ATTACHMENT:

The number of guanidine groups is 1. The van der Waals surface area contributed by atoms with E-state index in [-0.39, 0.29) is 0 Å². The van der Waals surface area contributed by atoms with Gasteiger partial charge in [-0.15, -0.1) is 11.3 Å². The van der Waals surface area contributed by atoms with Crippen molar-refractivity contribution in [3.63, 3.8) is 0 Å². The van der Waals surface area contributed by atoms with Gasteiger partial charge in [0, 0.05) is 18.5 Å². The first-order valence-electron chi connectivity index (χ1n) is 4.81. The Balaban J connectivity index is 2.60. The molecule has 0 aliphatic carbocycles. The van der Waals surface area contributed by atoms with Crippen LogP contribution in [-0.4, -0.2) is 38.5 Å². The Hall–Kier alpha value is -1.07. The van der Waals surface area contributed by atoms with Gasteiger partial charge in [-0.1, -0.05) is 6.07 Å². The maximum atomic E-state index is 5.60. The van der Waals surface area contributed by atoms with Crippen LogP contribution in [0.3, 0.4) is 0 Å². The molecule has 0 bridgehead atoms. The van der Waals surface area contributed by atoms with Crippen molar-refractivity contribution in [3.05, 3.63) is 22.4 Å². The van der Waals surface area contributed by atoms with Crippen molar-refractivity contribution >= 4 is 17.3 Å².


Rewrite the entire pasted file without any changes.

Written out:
The number of guanidine groups is 1. The van der Waals surface area contributed by atoms with E-state index in [-0.39, 0.29) is 0 Å². The van der Waals surface area contributed by atoms with Gasteiger partial charge in [-0.15, -0.1) is 11.3 Å². The van der Waals surface area contributed by atoms with Crippen molar-refractivity contribution in [3.63, 3.8) is 0 Å². The van der Waals surface area contributed by atoms with Gasteiger partial charge in [0, 0.05) is 18.5 Å². The first-order valence-electron chi connectivity index (χ1n) is 4.81. The Balaban J connectivity index is 2.60. The molecule has 0 aliphatic carbocycles. The van der Waals surface area contributed by atoms with Crippen LogP contribution in [-0.4, -0.2) is 38.5 Å². The Hall–Kier alpha value is -1.07. The van der Waals surface area contributed by atoms with Gasteiger partial charge in [-0.1, -0.05) is 6.07 Å². The maximum atomic E-state index is 5.60. The van der Waals surface area contributed by atoms with Crippen LogP contribution in [0.3, 0.4) is 0 Å². The molecule has 0 bridgehead atoms. The van der Waals surface area contributed by atoms with Crippen molar-refractivity contribution in [3.05, 3.63) is 22.4 Å². The van der Waals surface area contributed by atoms with Crippen molar-refractivity contribution >= 4 is 17.3 Å².